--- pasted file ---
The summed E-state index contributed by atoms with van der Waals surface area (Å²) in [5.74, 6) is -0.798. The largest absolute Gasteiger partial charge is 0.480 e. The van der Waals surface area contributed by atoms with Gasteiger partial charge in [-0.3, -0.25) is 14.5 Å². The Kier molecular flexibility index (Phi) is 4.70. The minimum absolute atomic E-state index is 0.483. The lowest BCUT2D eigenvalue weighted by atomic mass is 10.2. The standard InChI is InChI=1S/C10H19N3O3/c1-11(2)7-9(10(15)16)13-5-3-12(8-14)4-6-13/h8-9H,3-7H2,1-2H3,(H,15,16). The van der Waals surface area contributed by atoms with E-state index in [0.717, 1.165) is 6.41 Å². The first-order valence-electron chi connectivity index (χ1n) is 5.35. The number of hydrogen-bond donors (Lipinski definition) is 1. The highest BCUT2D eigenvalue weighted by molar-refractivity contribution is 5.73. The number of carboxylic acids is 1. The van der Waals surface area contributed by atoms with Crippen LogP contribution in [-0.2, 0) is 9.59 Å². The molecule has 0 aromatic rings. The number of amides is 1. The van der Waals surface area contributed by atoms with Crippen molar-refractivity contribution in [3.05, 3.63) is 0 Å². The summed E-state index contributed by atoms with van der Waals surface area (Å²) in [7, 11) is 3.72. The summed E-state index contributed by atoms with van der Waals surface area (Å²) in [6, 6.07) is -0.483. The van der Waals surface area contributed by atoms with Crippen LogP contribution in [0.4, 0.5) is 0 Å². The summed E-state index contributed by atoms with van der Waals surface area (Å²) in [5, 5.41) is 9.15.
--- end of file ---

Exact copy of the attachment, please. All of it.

The summed E-state index contributed by atoms with van der Waals surface area (Å²) in [5.74, 6) is -0.798. The largest absolute Gasteiger partial charge is 0.480 e. The van der Waals surface area contributed by atoms with Gasteiger partial charge in [-0.3, -0.25) is 14.5 Å². The Kier molecular flexibility index (Phi) is 4.70. The minimum absolute atomic E-state index is 0.483. The lowest BCUT2D eigenvalue weighted by atomic mass is 10.2. The standard InChI is InChI=1S/C10H19N3O3/c1-11(2)7-9(10(15)16)13-5-3-12(8-14)4-6-13/h8-9H,3-7H2,1-2H3,(H,15,16). The van der Waals surface area contributed by atoms with E-state index in [0.717, 1.165) is 6.41 Å². The first-order valence-electron chi connectivity index (χ1n) is 5.35. The number of hydrogen-bond donors (Lipinski definition) is 1. The highest BCUT2D eigenvalue weighted by molar-refractivity contribution is 5.73. The number of carboxylic acids is 1. The van der Waals surface area contributed by atoms with Crippen LogP contribution in [-0.2, 0) is 9.59 Å². The molecule has 0 aromatic rings. The number of amides is 1. The van der Waals surface area contributed by atoms with Crippen molar-refractivity contribution in [3.05, 3.63) is 0 Å². The summed E-state index contributed by atoms with van der Waals surface area (Å²) in [7, 11) is 3.72. The summed E-state index contributed by atoms with van der Waals surface area (Å²) in [6, 6.07) is -0.483. The van der Waals surface area contributed by atoms with Crippen LogP contribution in [0.4, 0.5) is 0 Å². The summed E-state index contributed by atoms with van der Waals surface area (Å²) in [5, 5.41) is 9.15.